The Schwartz Report

Blog archive

Google's New Cloud Service Doesn't Do Windows

Google this week became the latest major player to launch an infrastructure-as-a-service (IaaS) cloud offering with the general availability of the Google Compute Engine. In so doing, Google is now challenging other major providers of IaaS including Amazon Web Services, Microsoft, Rackspace, IBM, HP, AT&T, Verizon and VMware.

But if you're looking to provision Windows Server in Google's new cloud, you'll have to wait. Right now Google Compute Engine doesn't support Windows Server or VMware instances. During the preview, launched in May, Google Compute Engine only supported Debian and CentOS. Now that it's generally available, Google said customers can deploy any out-of-the-box Linux distribution including Red Hat Enterprise Linux (in limited preview now), SUSE and FreeBSD.

Despite shunning Windows, at least for now, it's ironic to note that one of the leaders of Google Compute Engine also was a key contributor to Microsoft's original .NET development team over a decade ago. Greg DeMichelle, director of Google's public cloud platform, was responsible for the overall design and feature set for Visual C# and C++ and a founding member of the C# language team.

After leaving Microsoft, DeMichelle joined the research firm Directions on Microsoft and also wrote a column for Redmond sister publication Redmond Developer News magazine, where I was executive editor several years ago. (RDN was folded into Visual Studio Magazine in 2009). I reached out to DeMichelle but haven't heard back yet but I do hope to catch up with him and hear more about Google's plans for supporting Windows -- or lack thereof.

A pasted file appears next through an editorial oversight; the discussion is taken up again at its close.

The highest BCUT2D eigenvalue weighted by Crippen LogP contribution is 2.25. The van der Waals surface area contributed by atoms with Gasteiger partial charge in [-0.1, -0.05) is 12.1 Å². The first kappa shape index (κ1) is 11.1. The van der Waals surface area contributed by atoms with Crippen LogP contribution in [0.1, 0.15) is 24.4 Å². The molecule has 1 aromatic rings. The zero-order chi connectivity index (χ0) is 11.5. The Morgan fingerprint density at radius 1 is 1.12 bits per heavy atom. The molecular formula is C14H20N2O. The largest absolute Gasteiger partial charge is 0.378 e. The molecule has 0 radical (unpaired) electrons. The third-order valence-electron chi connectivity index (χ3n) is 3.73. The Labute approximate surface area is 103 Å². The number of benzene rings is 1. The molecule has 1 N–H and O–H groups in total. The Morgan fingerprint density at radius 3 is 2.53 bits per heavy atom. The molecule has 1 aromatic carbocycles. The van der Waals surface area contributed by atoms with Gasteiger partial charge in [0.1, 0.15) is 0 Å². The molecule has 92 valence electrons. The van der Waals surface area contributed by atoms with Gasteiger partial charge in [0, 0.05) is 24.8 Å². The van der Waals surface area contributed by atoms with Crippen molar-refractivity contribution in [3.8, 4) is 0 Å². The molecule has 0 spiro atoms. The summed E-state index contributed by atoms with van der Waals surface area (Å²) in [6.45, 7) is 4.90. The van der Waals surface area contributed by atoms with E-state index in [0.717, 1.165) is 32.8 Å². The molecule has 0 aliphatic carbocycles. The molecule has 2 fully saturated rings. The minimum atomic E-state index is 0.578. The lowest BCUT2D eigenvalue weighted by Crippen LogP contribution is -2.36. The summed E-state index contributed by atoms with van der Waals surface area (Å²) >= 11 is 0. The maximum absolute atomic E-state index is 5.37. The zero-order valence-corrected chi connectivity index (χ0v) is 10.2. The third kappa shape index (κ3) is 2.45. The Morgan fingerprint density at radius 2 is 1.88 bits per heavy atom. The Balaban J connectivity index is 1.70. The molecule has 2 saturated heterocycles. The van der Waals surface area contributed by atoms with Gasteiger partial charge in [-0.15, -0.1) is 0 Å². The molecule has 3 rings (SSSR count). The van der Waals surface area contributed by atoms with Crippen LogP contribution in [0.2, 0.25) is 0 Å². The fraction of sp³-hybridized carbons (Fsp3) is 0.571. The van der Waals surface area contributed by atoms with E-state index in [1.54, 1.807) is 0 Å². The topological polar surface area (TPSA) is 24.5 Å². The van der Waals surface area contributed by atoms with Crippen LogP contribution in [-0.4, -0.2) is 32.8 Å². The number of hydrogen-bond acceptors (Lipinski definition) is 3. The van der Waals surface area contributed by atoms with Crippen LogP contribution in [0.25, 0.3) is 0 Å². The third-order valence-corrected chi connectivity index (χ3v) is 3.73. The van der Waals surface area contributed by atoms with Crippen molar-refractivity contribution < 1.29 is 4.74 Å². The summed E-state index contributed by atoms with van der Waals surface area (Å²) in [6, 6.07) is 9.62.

Some analysts believe despite Google's late entry, it will be a force to be reckoned with in the IaaS world. In a blog post Monday announcing the launch, Google pointed to several early customers including Snapchat, Cooladata, Mendelics, Evite and Wix. Google reduced the cost of its service by 10 percent and DeMichelle made no secret in an interview with The New York Times that he believes Google is better positioned to take on Amazon Web Services, where he briefly worked prior to joining Google earlier this year.

Like Microsoft, Google entered the enterprise cloud fray years ago by offering a platform as a service (PaaS), known as Google App Engine. Monday's official release of Google Compute Engine means customers can now deploy virtual machines and stand-up servers in its public cloud.

Google is touting the fact that using live migration technology it can perform datacenter maintenance without downtime. "You now get all the benefits of regular updates and proactive maintenance without the downtime and reboots typically required," Google VP Ari Balogh wrote in Monday's blog post. "Furthermore, in the event of a failure, we automatically restart your VMs and get them back online in minutes. We've already rolled out this feature to our U.S. zones, with others to follow in the coming months."

Galogh added Google is seeing demand for large instances to run CPU and memory-intensive applications such as NoSQL databases. Google will offer 16-core instances with up to 104 GB of RAM. The company is now offering those large instance types in limited preview only.

As I noted, Google has lowered the price of its standard instances by 10 percent over the price it offered during the preview period. It also lets customers purchase capacity in increments of 10 minutes, according to its price list. With Google now officially in the game, 2014 promises to be a telling year as to which of the major providers can give Amazon a run for its money. But unless Google introduces Windows Server support, it'll miss out on a key piece of the market.

Posted by Jeffrey Schwartz on 12/06/2013 at 12:06 PM


comments powered by Disqus

Subscribe on YouTube